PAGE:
The Allen company owes more than $83 million to creditors, including MidAtlantic Farm Credit and M&T Bank, which purchased Wilmington Trust, one of Allen's lenders.
Keith Cooper, chief restructuring officer for Allen’s, did not return calls at press time.
Area poultry producers, including Laura and Roland Hill of the Angola area, have been signing on to grow chickens for Mountaire. Because Mountaire is expanding in the region, many producers could find work even if the Harbeson processing plant closes, said Mike Tirrell of Mountaire Farms.
The poultry industry as a whole is facing challenges as the cost of grain continues to rise, said Tirrell. While the Allen company had to sell, Tirrell believes Mountaire will continue to thrive on Delmarva, stating the company believes the investment in an expansion now will pay off later when grain prices go down.
"It is terrific news for Delaware that hundreds of our neighbors who have worked at Allen Family Foods will be able to keep their jobs thanks to this sale," said U.S. Sen. Chris Coons. "The best way to strengthen our communities is to ensure that more and more Americans have access to good, quality jobs, and this deal does just that. This outstanding news - combined with Mountaire's planned expansion at its facilities in Millsboro and Selbyville - is a promising sign that the tide is turning for the job market in Sussex County."
This is not Harim's first attempt to enter the Delaware poultry industry. Just last year, the American arm of the South Korean poultry company placed a bid on Townsends Inc., which in the end was broken up and purchased by Omtron Ltd., a U.S. equity investor founded by Oleg Bakhmatyuk, Ukrainian entrepreneur, and Peco Foods Inc.
According to the Harim group website, Harim is an agri-food corporation in South Korea, producing chicken, pork and feed through 20 companies in Korea and 10 abroad in Vietnam, China, Phillipines and Indonesia. Sales total more than $3.5 billion annually and the company employs about 6,300 people, producing more than 700,000 chickens per day. For more information, visit www.harim.com.
Big chicken faces environmental challenges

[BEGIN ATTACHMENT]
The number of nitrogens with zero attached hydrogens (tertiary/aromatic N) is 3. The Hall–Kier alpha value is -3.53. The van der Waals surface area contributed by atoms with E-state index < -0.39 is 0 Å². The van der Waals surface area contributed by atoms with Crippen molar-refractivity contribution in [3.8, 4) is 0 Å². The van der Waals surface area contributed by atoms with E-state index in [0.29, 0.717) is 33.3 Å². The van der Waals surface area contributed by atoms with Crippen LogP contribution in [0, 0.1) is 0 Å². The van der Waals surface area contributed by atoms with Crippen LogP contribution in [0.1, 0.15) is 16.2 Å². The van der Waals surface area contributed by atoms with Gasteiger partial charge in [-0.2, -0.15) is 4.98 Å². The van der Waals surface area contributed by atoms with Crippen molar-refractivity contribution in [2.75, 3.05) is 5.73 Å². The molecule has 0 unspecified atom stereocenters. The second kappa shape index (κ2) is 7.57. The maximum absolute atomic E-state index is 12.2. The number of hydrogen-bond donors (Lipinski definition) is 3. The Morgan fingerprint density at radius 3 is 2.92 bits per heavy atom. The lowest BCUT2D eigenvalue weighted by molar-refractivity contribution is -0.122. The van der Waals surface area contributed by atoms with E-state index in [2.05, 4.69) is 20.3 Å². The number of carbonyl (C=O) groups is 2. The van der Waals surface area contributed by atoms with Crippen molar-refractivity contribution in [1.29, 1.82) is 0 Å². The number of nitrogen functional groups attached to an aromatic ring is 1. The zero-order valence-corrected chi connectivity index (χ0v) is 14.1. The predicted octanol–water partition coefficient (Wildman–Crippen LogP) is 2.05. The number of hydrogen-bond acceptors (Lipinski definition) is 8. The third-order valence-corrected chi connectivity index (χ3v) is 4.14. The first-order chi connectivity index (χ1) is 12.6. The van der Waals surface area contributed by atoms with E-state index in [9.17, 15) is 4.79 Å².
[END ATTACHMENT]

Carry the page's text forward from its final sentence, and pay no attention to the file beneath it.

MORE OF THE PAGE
Big poultry producers across the nation are facing challenges when it comes to purchasing grain to feed the birds, but environmentalists released a report July 27 stating chicken producers are not doing enough to decrease pollution.
The Pew Environmental Group highlights environmental concerns in its study titled "Big Chicken: Pollution and Industrial Poultry Production in America." In the report, Karen Steuer, Pew's director of government relations, states areas like the Delmarva Peninsula are bearing the brunt of pollution from an increased density of birds being produced here.
The report calls for large chicken companies to share the cost and legal responsibility for proper management of manure, Steur said. It also calls to put a cap on the number of chickens produced in a specific area.
Chicken is the most popular meat in America, with the average American consuming almost 84 pounds of chicken a year, Steuer said. The amount has grown considerably in the past 40 years.
Kee said the fact that chicken is now the top meat has a lot to do with the work growers, like those in Delaware, have done. He said the Pew report doesn't take into account what poultry producers have done to improve environmental conditions.
"I think the report is about posturing for publicity and fundraising," Kee said. "They talk about our state's industry without talking to anyone in the state."
In 2000, Delaware created a nutrient management commission, which has since overseen and created regulations for farmers in the state. Kee said the commission has come a long way to reduce runoff from fields by encouraging cover crops. Today, all farmers have a nutrient management plan in order to protect the environment, Kee said.
"The commission encourages best management practices to reduce what runs off fiends. It has made a difference and that wasn't taken into account in the Pew report," Kee said. "Some of the recommendations they make in the report, we have already taken care of here."